2020 has been challenging year for all students and their parents.
Moms and Dads with K-12 kiddos have been doing double (or more) duty as teachers where schools have shifted to full or hybrid remote classes as a coronavirus pandemic precaution.
It's not much easier when the youngsters are older. Many young adults who've been away at college or were looking forward to going are back or still at home, taking classes via computer. They and their parents are not happy about COVID-19 causing them to miss the full university experience.
They're also not happy about the still-high costs of higher education, even when online lesson plans mean the students aren't on campus full-time.
Those higher ed expenses coupled with COVID-19 income losses are an added financial strain on families.
That's why if you have a child in or heading to college, you need to be checking out FAFSA.
Getting needed educational aid: FAFSA, the awkward acronym for the Free Application for Federal Student Aid, is how students and their parents apply for financial help from the federal and state governments, as well as institutions of higher learning.
After completing the FAFSA, applicants will hear back (usually within three weeks, but often sooner) about their financial aid eligibility. Potential assistance is in the form of grants, scholarships, student employment options and student loans.
Timing of applications: To get this financial help, you need to fill out a FAFSA within the application period. And academic year application periods can overlap, notes Kristan Kuchar at SavingForCollege.com.
In her article on which FAFSA to complete, Kuchar explains:
From October to June, there are two versions of the FAFSA available, one for the current academic year and one for the next academic year. During this overlap period, when a student is filing out the FAFSA, there could be confusion on which FAFSA to fill out. Which FAFSA you should complete depends on the academic year for which you are applying for financial aid.
For example, from October 1, 2020 to June 30, 2021, you could be applying for financial aid for either the 2020-2021 academic year or the 2021-2022 academic year.
If you're applying for financial aid for the 2020–2021 academic school year, file a 2020–2021 FAFSA form, which is based on 2018 income tax returns. If you're applying for financial aid for the 2021–2022 school year, you should file a 2021–2022 FAFSA form, which is based on 2019 income tax returns.
Tax year info is key: If you've read this far, you know where I'm going next.
Your tax filings, either as a student or more usually parents of students, are key to your FAFSA application(s).
And they underscore the importance of keeping copies of your annual tax filings. That way they will be handy for things like applying for loans to buy a home or a care or to get help paying for colleges.
But there's also another FAFSA specific way to get this information.
In most cases, by the time that FAFSA must be filled out arrives, most applicants (and/or their parents) have filed their taxes for the year needed to complete the application.
That means they can use the Internal Revenue Service's Data Retrieval Tool (DRT). This imports tax info directly from the IRS to the appropriate entry areas of the online FAFSA.
But you likely will need your tax return copies, too, as well as the applicable tax year Form W-2 to finish up the FAFSA, according to FederalStudentAid.gov's 7 Things You Need Before Filling Out the 2020–21 FAFSA® Form.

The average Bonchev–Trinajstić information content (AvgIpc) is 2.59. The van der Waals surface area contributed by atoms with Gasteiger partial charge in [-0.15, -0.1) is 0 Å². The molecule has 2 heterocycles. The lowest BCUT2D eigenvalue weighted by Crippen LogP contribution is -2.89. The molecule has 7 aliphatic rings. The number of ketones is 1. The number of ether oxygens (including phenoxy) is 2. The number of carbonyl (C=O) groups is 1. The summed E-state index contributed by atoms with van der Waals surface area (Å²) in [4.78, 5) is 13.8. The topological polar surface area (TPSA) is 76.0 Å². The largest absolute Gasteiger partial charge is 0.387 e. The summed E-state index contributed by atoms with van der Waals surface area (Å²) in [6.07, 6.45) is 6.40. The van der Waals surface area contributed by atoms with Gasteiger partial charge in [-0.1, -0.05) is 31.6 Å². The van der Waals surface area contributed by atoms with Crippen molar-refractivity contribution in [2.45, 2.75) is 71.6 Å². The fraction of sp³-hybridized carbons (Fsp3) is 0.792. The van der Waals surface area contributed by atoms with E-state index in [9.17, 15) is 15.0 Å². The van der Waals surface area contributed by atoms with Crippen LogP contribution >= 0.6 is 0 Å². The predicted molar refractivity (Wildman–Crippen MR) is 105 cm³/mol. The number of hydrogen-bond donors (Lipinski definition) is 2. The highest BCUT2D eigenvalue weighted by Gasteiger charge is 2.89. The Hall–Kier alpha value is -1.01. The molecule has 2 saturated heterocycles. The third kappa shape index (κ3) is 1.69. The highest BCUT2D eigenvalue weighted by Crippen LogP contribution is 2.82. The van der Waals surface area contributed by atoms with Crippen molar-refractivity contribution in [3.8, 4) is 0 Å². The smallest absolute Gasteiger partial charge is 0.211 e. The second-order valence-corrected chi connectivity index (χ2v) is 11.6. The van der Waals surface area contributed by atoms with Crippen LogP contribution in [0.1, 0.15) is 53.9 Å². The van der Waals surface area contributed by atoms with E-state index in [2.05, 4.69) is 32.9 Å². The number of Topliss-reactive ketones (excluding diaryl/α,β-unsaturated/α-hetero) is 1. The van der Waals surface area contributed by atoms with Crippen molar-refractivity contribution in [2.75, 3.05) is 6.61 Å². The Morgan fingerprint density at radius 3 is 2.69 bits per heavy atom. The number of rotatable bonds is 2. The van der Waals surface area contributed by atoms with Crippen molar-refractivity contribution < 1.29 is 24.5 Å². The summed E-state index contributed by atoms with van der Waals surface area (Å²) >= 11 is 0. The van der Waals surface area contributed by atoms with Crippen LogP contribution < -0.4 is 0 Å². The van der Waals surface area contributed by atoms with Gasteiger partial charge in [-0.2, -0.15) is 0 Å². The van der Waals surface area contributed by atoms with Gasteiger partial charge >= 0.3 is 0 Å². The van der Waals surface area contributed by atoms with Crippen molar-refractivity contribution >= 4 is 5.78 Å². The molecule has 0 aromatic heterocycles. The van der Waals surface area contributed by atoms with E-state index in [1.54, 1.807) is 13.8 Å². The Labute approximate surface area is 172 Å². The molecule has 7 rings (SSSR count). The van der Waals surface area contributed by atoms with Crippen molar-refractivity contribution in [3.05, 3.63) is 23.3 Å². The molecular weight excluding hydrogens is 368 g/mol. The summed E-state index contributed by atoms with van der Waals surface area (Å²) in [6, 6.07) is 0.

Getting your old tax data: That's why, even though this post's focus is FAFSA, this Tax Form Tuesday's focus is on the ways that you can get your necessary higher education tax data to complete the document.
First off, of course, is the DRT that will, as noted, automatically fill in much of the tax info needed on FAFSA.
For the remaining information, if you didn't keep copies of your own returns, you can order them from the IRS.
Getting an actual copy of your Form 1040 and all the attachments you filed is more difficult. Plus, it'll cost you.
You must fill out Form 4506, Request for Copy of Tax Return, then mail it to the address listed in the instructions, along with a $43 fee for each tax return you want.
Note the words "each tax return." It's 43 bucks for every actual copy you order.
And be ready to wait. The IRS says it could take up to 75 days for your request to be processed.
Transcripts work well: This is why most folks request, and lending institutions (including those providing college aid) are happy to accept, a tax return transcript.
This is a computer printout from the IRS of the information entered on the return you filed. The IRS offer various transcript types free of charge.
You also can request a transcript online at IRS.gov's Get Transcript page. It takes at least 10 days from your request for you to get the transcript, but that is a much quicker turnaround than for an actual return copy.
If you're getting ready to tackle FAFSA, make sure you have all the financial data, including tax info, you'll need. Or be ready to gather it using one (or more) of the options just discussed.
And good luck, not only on getting financial help to pay for college, but also in actually getting back to school, at all levels, IRL.
I'm keeping my fingers crossed for the just-reported vaccine success to pan out quickly and for the new Biden Administration to implement COVID-19 containment plans that will get us — students and we folks well beyond campus days — back to some version of our pre-pandemic lives soon.
You also might find these items of interest:
- Tax transcript tips for students filing a FAFSA
- Don't miss the tax break for college textbooks
- Make paying for college a family affair, with contributions from parents, kids and Uncle Sam